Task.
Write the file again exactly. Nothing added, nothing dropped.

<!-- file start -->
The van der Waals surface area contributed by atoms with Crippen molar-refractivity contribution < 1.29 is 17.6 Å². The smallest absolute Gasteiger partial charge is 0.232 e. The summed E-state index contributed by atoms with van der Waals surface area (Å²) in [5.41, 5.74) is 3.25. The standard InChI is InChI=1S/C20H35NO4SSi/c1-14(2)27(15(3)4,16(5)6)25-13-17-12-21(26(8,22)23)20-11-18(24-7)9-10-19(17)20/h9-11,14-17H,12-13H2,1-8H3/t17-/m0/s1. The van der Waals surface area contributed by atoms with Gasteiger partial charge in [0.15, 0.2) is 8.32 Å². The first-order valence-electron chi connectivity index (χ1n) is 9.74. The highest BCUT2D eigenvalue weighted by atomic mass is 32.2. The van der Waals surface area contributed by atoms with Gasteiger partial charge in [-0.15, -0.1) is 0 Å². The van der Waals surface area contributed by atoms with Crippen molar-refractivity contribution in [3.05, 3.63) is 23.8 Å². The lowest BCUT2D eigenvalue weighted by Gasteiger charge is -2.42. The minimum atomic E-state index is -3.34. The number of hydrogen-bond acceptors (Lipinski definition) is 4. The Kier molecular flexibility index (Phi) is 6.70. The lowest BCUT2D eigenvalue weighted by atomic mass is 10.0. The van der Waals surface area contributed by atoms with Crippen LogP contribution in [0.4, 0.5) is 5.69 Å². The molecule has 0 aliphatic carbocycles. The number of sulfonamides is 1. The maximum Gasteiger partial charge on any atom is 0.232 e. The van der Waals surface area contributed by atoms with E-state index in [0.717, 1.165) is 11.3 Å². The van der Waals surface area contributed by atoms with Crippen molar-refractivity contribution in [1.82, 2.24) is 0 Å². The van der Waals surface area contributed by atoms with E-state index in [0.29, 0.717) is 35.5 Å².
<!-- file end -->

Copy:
The van der Waals surface area contributed by atoms with Crippen molar-refractivity contribution < 1.29 is 17.6 Å². The smallest absolute Gasteiger partial charge is 0.232 e. The summed E-state index contributed by atoms with van der Waals surface area (Å²) in [5.41, 5.74) is 3.25. The standard InChI is InChI=1S/C20H35NO4SSi/c1-14(2)27(15(3)4,16(5)6)25-13-17-12-21(26(8,22)23)20-11-18(24-7)9-10-19(17)20/h9-11,14-17H,12-13H2,1-8H3/t17-/m0/s1. The van der Waals surface area contributed by atoms with Gasteiger partial charge in [0.15, 0.2) is 8.32 Å². The first-order valence-electron chi connectivity index (χ1n) is 9.74. The highest BCUT2D eigenvalue weighted by atomic mass is 32.2. The van der Waals surface area contributed by atoms with Gasteiger partial charge in [-0.15, -0.1) is 0 Å². The van der Waals surface area contributed by atoms with Crippen molar-refractivity contribution in [3.05, 3.63) is 23.8 Å². The lowest BCUT2D eigenvalue weighted by Gasteiger charge is -2.42. The minimum atomic E-state index is -3.34. The number of hydrogen-bond acceptors (Lipinski definition) is 4. The Kier molecular flexibility index (Phi) is 6.70. The lowest BCUT2D eigenvalue weighted by atomic mass is 10.0. The van der Waals surface area contributed by atoms with Crippen LogP contribution in [0.4, 0.5) is 5.69 Å². The molecule has 0 aliphatic carbocycles. The number of sulfonamides is 1. The maximum Gasteiger partial charge on any atom is 0.232 e. The van der Waals surface area contributed by atoms with E-state index in [0.717, 1.165) is 11.3 Å². The van der Waals surface area contributed by atoms with Crippen molar-refractivity contribution in [1.82, 2.24) is 0 Å². The van der Waals surface area contributed by atoms with E-state index in [0.29, 0.717) is 35.5 Å².